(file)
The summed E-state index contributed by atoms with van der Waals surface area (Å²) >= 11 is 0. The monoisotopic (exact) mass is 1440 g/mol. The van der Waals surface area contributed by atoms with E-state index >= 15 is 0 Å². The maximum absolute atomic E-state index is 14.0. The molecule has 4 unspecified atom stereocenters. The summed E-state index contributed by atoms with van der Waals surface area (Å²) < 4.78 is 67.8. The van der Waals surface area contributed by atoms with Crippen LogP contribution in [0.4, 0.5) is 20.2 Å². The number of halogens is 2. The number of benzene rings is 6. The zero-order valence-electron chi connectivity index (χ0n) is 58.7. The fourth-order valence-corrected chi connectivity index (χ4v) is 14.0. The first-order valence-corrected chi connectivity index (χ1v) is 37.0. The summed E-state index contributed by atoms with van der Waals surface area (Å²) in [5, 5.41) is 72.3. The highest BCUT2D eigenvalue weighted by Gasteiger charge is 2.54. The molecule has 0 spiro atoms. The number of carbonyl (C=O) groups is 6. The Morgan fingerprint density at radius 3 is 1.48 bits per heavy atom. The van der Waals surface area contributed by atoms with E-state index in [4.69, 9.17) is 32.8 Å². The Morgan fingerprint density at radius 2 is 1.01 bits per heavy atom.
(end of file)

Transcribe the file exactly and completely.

The summed E-state index contributed by atoms with van der Waals surface area (Å²) >= 11 is 0. The monoisotopic (exact) mass is 1440 g/mol. The van der Waals surface area contributed by atoms with E-state index >= 15 is 0 Å². The maximum absolute atomic E-state index is 14.0. The molecule has 4 unspecified atom stereocenters. The summed E-state index contributed by atoms with van der Waals surface area (Å²) < 4.78 is 67.8. The van der Waals surface area contributed by atoms with Crippen LogP contribution in [0.4, 0.5) is 20.2 Å². The number of halogens is 2. The number of benzene rings is 6. The zero-order valence-electron chi connectivity index (χ0n) is 58.7. The fourth-order valence-corrected chi connectivity index (χ4v) is 14.0. The first-order valence-corrected chi connectivity index (χ1v) is 37.0. The summed E-state index contributed by atoms with van der Waals surface area (Å²) in [5, 5.41) is 72.3. The highest BCUT2D eigenvalue weighted by Gasteiger charge is 2.54. The molecule has 0 spiro atoms. The number of carbonyl (C=O) groups is 6. The Morgan fingerprint density at radius 3 is 1.48 bits per heavy atom. The van der Waals surface area contributed by atoms with E-state index in [4.69, 9.17) is 32.8 Å². The Morgan fingerprint density at radius 2 is 1.01 bits per heavy atom.